Friday, January 16, 2015

Homily (2) 2nd Sunday of Ordinary Time Year B: Fr. Udoekpo, Michael

Homily (2) 2nd Sunday of Ordinary Time Year B: Fr. Udoekpo, Michael
Readings: 1 Samuel 3:3b-10, 19; Ps 40:2, 4, 7-10; 1 Cor 6:13c-15a, 17-20 and John 1:35-42

Listening to the Lord who Calls Us

 Today we live in a very noisy and pluralistic society.  Noise from fireworks, violence, religious extremisms, alarms, sirens, loud music, trumpets, car horns, sports whistles, cell phones, Tvs, Radios, gun fires, bomb blasts, thunders and wild winds, baby cries, sounds from animals and birds etc., plus people yelling/shouting at each other, wars and threats of wars, such that listening or paying attention in our various locations of life, is becoming increasingly important today, especially in matters that has to do with our relationship with God, who calls us reveals himself to us in different forms, especially in the poor, the rich, men, women and children.

In the readings, especially in the first reading (1 Samuel 3:3b-10, 19), and in the Gospel (John 1:35-42), the familiar call stories of Samuel and that of the Disciples of Christ: Andrew, Peter, etc., are presented, respectively. Each of these stories though delights of many preachers, are meant to remind us, among other things, that even though God initiates calling us to different stages of life, he expects us to respond with love and devotion. But, we cannot respond to what we have not heard. And how can we hear unless we listen, unless we remain focus, and resist those distractions!

In the first reading, Samuel is called do what many of Israel’s judges and the sons of Eli had failed to do. To carry the banner of love and keep the torch of the covenant-promise which the Lord had established with the house Israel. As a prophet Samuel would anoint the initial Kings of Israel. In hearing God’s voice he not only took counsel from Eli, but carefully and obedient responded, on the 3rd instance, as instructed, “Speak, for your servant is listening.” This might have well reminds us of Deuteronomy 4 , where Israel as a whole is called to listen, shamah Yisrael, but Samuel’s response, with a participle expression “listening” ([mv) adds to the force of his readiness and docility, also found in the voice of today’s psalmist, “here I am Lord I come to do your will” (Ps 40), and of our mother Mary, “Behold I am the handmaid of the Lord, be it done to me as you will” ( Luke 1:38), heard during Christmas!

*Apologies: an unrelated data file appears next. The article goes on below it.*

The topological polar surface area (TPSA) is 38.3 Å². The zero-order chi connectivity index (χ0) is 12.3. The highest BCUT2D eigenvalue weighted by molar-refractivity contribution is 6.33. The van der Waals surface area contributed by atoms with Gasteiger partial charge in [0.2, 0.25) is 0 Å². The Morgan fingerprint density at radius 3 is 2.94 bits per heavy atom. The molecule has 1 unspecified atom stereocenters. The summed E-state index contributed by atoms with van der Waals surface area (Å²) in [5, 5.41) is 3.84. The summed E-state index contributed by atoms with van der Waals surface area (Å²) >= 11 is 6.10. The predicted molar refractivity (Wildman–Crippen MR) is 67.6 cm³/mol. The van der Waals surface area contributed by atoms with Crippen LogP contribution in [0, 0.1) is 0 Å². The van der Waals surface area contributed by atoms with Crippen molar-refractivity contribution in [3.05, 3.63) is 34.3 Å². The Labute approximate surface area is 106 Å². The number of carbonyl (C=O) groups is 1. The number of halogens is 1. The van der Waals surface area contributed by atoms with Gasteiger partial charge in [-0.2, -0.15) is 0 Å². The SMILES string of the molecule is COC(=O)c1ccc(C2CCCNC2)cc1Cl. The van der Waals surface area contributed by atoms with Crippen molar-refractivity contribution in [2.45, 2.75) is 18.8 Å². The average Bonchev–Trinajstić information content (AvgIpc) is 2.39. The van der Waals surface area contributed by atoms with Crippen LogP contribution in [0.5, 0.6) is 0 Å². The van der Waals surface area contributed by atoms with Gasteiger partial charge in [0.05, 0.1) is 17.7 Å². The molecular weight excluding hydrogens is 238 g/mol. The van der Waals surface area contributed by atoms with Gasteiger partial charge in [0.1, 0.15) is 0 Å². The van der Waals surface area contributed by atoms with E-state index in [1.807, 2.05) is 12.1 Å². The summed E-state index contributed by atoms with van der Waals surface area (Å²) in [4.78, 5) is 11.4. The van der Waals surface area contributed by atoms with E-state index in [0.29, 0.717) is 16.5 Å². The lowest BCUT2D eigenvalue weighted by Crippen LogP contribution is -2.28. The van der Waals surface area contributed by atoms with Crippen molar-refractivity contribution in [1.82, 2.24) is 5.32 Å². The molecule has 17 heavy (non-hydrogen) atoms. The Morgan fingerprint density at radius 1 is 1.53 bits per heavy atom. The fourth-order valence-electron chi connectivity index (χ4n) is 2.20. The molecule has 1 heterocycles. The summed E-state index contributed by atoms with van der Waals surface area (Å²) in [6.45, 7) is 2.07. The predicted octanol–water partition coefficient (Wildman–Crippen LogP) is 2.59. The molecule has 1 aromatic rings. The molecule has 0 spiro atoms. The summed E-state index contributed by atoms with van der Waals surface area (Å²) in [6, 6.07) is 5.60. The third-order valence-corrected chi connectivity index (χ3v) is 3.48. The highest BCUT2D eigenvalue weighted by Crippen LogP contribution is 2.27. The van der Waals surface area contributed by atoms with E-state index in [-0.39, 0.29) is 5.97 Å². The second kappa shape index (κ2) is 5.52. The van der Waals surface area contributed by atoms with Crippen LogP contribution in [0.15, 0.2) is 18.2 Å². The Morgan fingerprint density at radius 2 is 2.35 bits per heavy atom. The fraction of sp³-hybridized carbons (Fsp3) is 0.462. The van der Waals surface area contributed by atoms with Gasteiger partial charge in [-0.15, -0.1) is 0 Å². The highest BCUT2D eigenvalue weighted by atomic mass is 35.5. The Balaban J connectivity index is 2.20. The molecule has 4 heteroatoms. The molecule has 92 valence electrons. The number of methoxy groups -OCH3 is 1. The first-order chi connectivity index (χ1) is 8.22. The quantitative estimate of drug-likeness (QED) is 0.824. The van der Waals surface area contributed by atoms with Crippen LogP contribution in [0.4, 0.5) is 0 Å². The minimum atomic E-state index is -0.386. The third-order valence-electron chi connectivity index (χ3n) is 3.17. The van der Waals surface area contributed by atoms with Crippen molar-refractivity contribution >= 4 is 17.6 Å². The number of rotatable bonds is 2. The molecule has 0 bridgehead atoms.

Recognizing Jesus in the Gospel account, John the Baptist said, “Behold the lamb of God” (John 1, 29, 35-42), as we do at every Mass. Interestingly, “the two disciples heard what he said and followed Jesus.” As Disciples of Christ God has called each of us in different ways, vocations and states of life: priests, religious, laity, celibate and in marriage. Many are also blessed in various areas of industries, socio-political and economic powers. In these callings, they are equally called to love, share their blessings with others, especially with the poor, the sick, the aged, the voiceless, immigrants, and the marginalized of the society.

 Not being indifferent to the plight of the poor is form of listening to what God expects of us today, which Pope Francis has also expressed in his recent teachings, particularly in his New Year message of Peace, “that we are no Longer slaves, but brothers and sister.” Our calling and how we respond to Christ must be inviting to others, women, men, children, the poor and the needy.

Let us pray that, in spite of the “noise,” the “distractions,” the “pluralism of ideologies,” the “sirens” that blow in all forms, we may like Samuel and the initial disciples of Jesus, of today’s Gospel, listen to his divine calling, and be ready to follow the “Lamb of God,” or say, in our lives and actions, “speak, Lord your servant is listening”!